LOVE & OTHER IMPOSSIBLE PURSUITS aka THE OTHER WOMAN (2009)
Genre: Drama/Romance Director: Don Roos Cast: Natalie Portman, Scott Cohen, Charlie Tahan, Lauren Ambrose, Lisa Kudrow RunTime: 1 hr 42 mins Released By: Shaw Rating: M18 (Sexual Scenes) Official Website:
Opening Day: 14 April 2011
Synopsis: Screen legend Natalie Portman (BLACK SWAN, CLOSER) lights up the screen in this frank, funny, and heart-wrenching adaptation of bestselling author Ayelet Waldman’s novel about life, loss, and family. Emilia (Portman) is a Harvard law school graduate and a newlywed, having just married Jack (Scott Cohen, THE UNDERSTUDY), a high-powered New York lawyer, who was her boss firm. Unfortunately, her life takes an unexpected turn when Jack and Emilia lose their newborn daughter. Emilia struggles through her grief to connect with her new stepson William (Charlie Tahan, I AM LEGEND), but is finding it hard to connect with this precocious child. Emilia is also trying to overcome a long-standing rift in her relationship with her father caused by his infidelity. But perhaps the most difficult obstacle of all for Emilia is trying to cope with the constant interferences of her husband’s angry, jealous ex-wife, Carolyn (Lisa Kudrow, FRIENDS, ANALYZE THIS). Ultimately, Emilia’s and Charlie’s playful and sometimes tender exchanges help Emilia to open her heart. Can Emilia rediscover her own capacity for love in time to salvage her failing marriage, mend fences with her parents and build a family from the wreckage? Directed by Don Roos (OPPOSITE OF SEX) from his own screenplay, this tearful, terrific tale proves that even with a pursuit like love, nothing is impossible…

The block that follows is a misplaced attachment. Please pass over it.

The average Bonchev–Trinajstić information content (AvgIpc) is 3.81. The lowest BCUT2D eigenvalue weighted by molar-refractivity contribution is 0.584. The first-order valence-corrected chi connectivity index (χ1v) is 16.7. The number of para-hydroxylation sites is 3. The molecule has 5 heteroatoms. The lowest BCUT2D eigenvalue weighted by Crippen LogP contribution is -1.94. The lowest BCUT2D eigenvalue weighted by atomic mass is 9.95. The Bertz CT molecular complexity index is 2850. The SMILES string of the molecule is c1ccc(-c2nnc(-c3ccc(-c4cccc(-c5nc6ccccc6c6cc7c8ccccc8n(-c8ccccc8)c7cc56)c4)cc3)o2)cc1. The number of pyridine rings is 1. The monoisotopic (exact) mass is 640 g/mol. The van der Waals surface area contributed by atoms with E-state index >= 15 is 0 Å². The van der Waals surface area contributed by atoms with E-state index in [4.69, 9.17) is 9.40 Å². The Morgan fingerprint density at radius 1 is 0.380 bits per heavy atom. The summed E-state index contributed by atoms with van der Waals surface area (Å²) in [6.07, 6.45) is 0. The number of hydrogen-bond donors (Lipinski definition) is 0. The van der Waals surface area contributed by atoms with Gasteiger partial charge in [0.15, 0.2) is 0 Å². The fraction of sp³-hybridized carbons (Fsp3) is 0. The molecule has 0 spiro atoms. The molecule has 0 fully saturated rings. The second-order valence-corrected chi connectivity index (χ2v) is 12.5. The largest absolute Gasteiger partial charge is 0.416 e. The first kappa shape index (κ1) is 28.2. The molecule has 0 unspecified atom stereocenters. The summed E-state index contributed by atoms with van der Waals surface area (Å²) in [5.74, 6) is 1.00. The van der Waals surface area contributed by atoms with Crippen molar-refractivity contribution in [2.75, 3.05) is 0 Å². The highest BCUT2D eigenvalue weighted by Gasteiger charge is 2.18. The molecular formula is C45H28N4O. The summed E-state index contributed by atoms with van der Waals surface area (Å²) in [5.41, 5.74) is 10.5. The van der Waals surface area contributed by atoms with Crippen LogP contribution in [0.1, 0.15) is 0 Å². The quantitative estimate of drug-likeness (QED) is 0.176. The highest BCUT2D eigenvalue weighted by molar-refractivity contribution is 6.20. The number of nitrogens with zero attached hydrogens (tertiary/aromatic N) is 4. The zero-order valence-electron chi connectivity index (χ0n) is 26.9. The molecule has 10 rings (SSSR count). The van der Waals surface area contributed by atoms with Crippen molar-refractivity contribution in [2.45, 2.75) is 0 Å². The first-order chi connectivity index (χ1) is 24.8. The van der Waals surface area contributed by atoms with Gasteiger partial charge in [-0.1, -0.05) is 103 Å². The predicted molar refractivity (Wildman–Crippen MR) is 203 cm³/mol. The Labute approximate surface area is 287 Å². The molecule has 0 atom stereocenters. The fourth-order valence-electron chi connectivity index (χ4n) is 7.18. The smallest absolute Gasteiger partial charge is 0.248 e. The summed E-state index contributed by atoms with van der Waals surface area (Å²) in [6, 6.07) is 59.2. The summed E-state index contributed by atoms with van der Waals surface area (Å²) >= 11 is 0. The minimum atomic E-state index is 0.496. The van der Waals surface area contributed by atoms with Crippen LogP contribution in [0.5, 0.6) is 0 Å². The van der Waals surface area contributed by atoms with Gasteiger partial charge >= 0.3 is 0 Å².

Natalie Portman winning an Oscar for Best Actress this year opened the door for older and more indie works she had done to find a new lease of life in theatrical releases, and so we have writer-director Don Roos' Love and Other Impossible Pursuits, a little drama completed two years ago before her huge award win featuring a cast full of relative unknowns, in an intimate tale about love and the dealing with loss, where she takes on the role as the third party who wedged into the life of a rich lawyer and doctor couple, and has to deal with the emotional baggage that comes along with it.